Tub/Shower Overflow "Extra" Pipe

Discussion in 'Shower & bathtub Forum & Blog' started by oldrivers, Aug 19, 2008.

  1. oldrivers

    oldrivers New Member

    Messages:
    5
    Trying to help a friend who has experienced a serious flooding of the condo beneath hers. The problem is the result of something I have never before encountered (I am not a professional, just a victim of many years of rental property ownership and maintenance). The tub overflow is PVC and would appear perfectly normal except for one thing: near the bottom of the vertical overflow itself, there is a 1 1/2 wye, oriented vertically. Entering that wye, and simply going in at an odd angle, is a 1/2 PVC.

    Here let me explain that this information was obtained while I was lying face down in the air-return under a closet HVAC system adjoining the bath, with my arms stretched out before me. I had punched through the sheetrock and was just able to reach the drain assembly.

    I could reach my fingers into the wye and feel that the 1/2 simply ended about 2 inches into the open end of the wye. I could also feel that the interior sides of the wye seemed to be coated with a something that felt like a very smooth hard wax or epoxy-like coating, but whatever had been there was gone and it was all definitely now open to the atmosphere.:eek:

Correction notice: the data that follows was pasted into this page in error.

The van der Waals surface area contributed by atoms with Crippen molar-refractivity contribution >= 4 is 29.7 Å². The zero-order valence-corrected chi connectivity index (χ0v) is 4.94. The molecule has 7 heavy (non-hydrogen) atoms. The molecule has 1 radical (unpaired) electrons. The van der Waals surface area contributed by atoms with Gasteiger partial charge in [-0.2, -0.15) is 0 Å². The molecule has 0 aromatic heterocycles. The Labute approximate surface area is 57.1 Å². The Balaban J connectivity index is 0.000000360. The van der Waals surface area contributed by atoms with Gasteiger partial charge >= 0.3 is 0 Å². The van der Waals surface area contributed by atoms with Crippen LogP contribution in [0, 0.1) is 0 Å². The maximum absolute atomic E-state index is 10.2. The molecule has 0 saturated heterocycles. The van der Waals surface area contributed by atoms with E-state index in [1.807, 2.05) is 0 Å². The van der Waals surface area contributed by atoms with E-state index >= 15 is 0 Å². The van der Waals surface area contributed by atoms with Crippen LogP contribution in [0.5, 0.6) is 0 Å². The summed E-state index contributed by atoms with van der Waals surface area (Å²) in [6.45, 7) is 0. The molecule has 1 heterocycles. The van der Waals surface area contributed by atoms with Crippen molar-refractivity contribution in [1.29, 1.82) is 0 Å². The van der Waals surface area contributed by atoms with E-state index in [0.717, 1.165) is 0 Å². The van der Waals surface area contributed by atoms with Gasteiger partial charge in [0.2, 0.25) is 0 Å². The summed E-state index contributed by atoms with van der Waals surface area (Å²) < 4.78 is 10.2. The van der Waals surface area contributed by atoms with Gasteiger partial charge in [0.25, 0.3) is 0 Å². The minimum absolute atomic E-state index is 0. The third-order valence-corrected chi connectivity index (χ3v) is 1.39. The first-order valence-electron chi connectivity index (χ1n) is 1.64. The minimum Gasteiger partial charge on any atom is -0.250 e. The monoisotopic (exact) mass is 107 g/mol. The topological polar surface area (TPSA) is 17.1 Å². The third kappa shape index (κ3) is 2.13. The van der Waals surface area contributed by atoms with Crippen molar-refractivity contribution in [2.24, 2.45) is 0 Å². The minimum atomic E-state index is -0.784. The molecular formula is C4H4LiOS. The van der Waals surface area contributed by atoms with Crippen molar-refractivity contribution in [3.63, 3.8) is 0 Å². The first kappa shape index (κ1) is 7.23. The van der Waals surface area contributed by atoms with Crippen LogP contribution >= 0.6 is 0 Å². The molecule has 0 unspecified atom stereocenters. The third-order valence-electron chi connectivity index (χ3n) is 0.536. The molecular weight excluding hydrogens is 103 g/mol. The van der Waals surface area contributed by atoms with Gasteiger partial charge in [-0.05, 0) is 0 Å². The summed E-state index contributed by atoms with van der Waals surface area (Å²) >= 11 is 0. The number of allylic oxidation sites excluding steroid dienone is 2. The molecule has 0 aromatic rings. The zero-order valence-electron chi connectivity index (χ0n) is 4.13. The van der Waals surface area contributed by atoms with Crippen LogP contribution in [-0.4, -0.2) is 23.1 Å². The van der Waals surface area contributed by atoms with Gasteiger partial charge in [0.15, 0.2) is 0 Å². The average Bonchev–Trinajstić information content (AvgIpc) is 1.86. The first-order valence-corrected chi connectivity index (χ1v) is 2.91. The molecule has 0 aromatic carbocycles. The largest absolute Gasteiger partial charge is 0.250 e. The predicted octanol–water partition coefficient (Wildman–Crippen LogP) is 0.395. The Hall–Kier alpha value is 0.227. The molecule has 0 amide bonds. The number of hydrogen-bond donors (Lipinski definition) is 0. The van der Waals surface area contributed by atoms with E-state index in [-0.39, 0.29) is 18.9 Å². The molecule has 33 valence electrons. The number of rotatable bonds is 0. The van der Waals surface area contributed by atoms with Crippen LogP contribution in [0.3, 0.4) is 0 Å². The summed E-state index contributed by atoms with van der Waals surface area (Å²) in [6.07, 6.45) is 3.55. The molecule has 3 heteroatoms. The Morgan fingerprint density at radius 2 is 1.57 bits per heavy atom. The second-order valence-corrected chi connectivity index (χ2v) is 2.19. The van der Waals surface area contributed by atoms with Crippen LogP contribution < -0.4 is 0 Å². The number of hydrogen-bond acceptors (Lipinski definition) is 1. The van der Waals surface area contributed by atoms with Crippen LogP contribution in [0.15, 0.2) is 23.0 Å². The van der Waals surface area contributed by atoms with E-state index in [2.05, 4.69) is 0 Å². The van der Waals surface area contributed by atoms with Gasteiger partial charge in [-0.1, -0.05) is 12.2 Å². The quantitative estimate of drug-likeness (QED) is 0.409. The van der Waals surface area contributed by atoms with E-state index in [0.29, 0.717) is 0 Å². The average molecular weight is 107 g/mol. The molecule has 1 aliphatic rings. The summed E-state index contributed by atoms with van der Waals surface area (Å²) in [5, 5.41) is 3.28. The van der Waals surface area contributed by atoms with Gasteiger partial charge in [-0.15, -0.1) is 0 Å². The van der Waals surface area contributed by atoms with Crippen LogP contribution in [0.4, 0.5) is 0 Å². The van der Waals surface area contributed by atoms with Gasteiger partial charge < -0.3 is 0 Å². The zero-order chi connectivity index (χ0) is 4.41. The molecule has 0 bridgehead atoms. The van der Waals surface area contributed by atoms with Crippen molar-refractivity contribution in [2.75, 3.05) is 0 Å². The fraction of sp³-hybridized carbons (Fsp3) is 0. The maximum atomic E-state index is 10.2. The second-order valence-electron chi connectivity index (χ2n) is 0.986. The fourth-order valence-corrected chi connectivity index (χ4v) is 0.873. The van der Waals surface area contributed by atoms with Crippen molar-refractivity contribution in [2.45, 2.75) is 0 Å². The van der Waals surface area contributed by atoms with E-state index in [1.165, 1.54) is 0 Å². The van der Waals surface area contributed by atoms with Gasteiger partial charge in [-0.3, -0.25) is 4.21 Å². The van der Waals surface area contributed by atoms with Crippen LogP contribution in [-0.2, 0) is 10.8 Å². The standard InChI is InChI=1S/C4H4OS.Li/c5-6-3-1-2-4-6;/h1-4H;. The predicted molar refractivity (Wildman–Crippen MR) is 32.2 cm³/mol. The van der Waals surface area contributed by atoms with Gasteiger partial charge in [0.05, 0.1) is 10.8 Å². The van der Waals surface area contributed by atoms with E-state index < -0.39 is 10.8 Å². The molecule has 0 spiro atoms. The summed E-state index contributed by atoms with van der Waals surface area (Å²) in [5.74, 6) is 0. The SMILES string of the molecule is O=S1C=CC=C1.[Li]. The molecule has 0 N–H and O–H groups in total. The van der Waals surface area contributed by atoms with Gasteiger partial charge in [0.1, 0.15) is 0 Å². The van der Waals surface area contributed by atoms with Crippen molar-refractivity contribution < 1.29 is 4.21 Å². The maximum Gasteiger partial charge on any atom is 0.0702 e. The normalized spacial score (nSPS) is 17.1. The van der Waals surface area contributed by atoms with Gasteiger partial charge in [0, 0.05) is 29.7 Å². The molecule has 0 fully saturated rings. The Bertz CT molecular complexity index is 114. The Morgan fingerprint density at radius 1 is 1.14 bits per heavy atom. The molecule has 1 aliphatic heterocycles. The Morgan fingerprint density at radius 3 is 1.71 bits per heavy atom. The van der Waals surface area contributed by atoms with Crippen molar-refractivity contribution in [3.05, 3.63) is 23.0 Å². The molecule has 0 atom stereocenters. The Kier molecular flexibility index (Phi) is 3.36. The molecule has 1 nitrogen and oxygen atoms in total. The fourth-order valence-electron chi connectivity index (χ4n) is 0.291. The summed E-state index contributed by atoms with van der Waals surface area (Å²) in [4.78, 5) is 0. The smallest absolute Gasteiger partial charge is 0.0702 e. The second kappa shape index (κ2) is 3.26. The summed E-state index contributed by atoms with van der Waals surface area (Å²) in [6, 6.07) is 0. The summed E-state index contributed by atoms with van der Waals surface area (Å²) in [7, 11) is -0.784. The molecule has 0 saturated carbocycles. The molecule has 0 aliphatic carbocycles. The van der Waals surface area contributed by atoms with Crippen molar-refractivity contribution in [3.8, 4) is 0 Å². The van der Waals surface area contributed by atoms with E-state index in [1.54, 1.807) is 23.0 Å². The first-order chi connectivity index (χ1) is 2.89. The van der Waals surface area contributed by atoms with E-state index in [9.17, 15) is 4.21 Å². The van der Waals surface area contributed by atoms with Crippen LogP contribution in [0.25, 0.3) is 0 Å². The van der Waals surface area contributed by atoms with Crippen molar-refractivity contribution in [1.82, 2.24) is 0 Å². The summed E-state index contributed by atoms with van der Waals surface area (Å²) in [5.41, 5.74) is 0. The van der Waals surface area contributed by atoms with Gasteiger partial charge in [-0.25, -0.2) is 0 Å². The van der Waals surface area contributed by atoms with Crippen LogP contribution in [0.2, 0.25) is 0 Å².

Sure enough, filling the tub enough that the water level reached higher than the top of the wye, then pulling the drain plug, immediately shot a spout of water out the top of the wye.

    All I could do was extend a small hand mirror and by shining a flashlight I could see that the 1/2 PVC went up and made a 90-degree turn toward the centerline of the shower , then made another 90 and appeared to be threaded to a connector of some sort, which might have been at about the height of the faucet assembly. Unfortunately, it was very difficult to see or judge exact distances. I also had to leave before being able to investigate any further, so was only able to plug the open-end of the wye with a handful of putty for now.